On April 11, 2016 I was fortunate enough to attend the 2016 Point Honors Gala. The Point Honors gala recognizes individuals who have demonstrated leadership and courage and stand as role models for lesbian, gay, bisexual, transgender and queer young people.
Point is the nation’s largest scholarship- granting organization for LGBTQ students of exemplary academic achievement. At its origin in 2001, the foundation changed the lives of 8 students. This year, Point, through scholarship funding, mentorship and leadership development, was able to support 84 scholars.
The gala was held in the beautifully blue-lit ballroom of the New York Public Library, and was hosted by comedian Michelle Collins. Throughout the evening, the audience was introduced to many Point alums whose lives had only been changed for the better by the support of the organization.
Tiffany Barillas, the featured Point scholar of the night, attributed her change from trouble maker in Los Angeles, California to being the first member of her family to graduate high school and college.
“I’m proud to be a Point scholar,” Barillas said, ending her inspirational speech by saying that she was “here today because someone believed in me – because of the Point Foundation.”
The gala had other celebrated guests, including Pete Nowalk, who was presented with the Point Leadership Award. Nowalk is a Brown University Graduate and the executive producer of the ABC series “How to Get Away with Murder.”
Nowalk spoke about growing up without any role models, adding that the foundation, along with his job, “allows him to create role models,” as well as “push the needle forward a little bit more.” Nowalk left the audience with a very fitting encourage to “live out loud.”
The other honoree of the night was Olympic Gold Medalist, as well as best-selling author, Greg Louganis. Louganis was presented with the Point Legend Award for his contributions to the LGBTQ community by being a gay athlete at a time where those didn’t exist and for his courageous 28-year battle with HIV.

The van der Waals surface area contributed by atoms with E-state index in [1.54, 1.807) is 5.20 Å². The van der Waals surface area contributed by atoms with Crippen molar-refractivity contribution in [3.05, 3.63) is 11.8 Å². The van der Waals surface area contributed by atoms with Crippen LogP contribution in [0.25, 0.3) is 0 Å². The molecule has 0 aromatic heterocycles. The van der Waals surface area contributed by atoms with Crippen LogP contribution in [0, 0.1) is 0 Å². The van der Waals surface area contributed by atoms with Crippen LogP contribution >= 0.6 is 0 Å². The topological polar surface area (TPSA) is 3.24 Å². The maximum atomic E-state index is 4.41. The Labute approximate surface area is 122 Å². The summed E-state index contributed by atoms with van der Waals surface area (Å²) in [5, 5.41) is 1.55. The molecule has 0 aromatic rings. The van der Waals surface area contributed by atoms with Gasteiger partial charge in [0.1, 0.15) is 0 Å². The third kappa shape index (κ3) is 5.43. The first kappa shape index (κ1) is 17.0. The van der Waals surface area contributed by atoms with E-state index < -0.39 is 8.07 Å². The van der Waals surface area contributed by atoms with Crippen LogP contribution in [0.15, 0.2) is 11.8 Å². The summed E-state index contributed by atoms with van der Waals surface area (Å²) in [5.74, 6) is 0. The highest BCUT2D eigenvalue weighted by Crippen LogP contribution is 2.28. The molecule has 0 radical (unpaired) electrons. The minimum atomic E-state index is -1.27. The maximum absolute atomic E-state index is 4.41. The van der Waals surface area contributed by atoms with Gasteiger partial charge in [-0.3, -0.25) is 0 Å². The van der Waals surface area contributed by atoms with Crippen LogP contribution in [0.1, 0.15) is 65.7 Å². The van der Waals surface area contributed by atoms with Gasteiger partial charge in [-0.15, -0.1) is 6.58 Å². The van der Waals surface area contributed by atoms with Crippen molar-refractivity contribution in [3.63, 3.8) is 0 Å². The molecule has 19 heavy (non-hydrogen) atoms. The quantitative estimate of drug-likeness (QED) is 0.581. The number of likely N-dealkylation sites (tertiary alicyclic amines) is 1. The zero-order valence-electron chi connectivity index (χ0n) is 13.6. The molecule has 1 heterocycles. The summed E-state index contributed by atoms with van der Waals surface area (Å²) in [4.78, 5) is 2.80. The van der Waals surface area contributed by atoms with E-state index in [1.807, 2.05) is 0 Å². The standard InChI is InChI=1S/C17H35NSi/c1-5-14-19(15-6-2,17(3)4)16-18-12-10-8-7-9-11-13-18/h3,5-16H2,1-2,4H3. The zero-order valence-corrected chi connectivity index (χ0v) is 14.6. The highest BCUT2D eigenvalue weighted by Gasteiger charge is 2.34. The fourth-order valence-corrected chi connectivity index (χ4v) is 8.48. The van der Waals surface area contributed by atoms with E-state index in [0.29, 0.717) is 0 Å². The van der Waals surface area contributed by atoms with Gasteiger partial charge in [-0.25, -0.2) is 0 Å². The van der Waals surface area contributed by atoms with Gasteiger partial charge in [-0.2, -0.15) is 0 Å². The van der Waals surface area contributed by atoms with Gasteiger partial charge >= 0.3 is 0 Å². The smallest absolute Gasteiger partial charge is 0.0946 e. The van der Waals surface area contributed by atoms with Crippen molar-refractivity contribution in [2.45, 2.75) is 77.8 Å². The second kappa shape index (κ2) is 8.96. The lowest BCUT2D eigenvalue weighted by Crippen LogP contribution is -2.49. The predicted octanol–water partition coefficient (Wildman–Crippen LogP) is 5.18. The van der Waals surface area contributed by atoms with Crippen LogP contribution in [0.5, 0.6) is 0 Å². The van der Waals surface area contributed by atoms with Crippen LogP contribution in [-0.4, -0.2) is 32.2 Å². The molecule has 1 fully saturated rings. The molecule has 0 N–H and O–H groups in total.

The teary-eyed gold medalist told his story, of realizing he had something to offer the world by coming out, and explained the importance of the Point Foundation.
“Make everywhere you go better,” he said, “that’s what the Point Foundation does.”
Between the inspiring stories, the honoring, and the great musical performances by Bill Gilman, Bright Star’s Maddie Shea Baldwin, and Lena Hall, the foundation made sure that the audience did not forget the goal.
The Point Foundation held an auction where the money went towards sponsoring LGBTQ student advancement. The auction included trips all over the world, spa days, and even a rare collectible Wheaties box with Greg Louganis on the cover. After the auction was over, attendants were allowed to donate to the cause by paying for anything from an entire year’s education for a scholar ($13,000), which one gentlemen kindly did, to paying for a scholar’s books at $700.
Nearly one-third of LGBTQ drop out of high school to escape violence, harassment and isolation. That dropout rate is 3 times the national average. The Point Foundation is doing something about this tragic statistic and the 2016 Point Honors Gala was an example of the greatness these students can achieve with the help of organizations like the Point Foundation.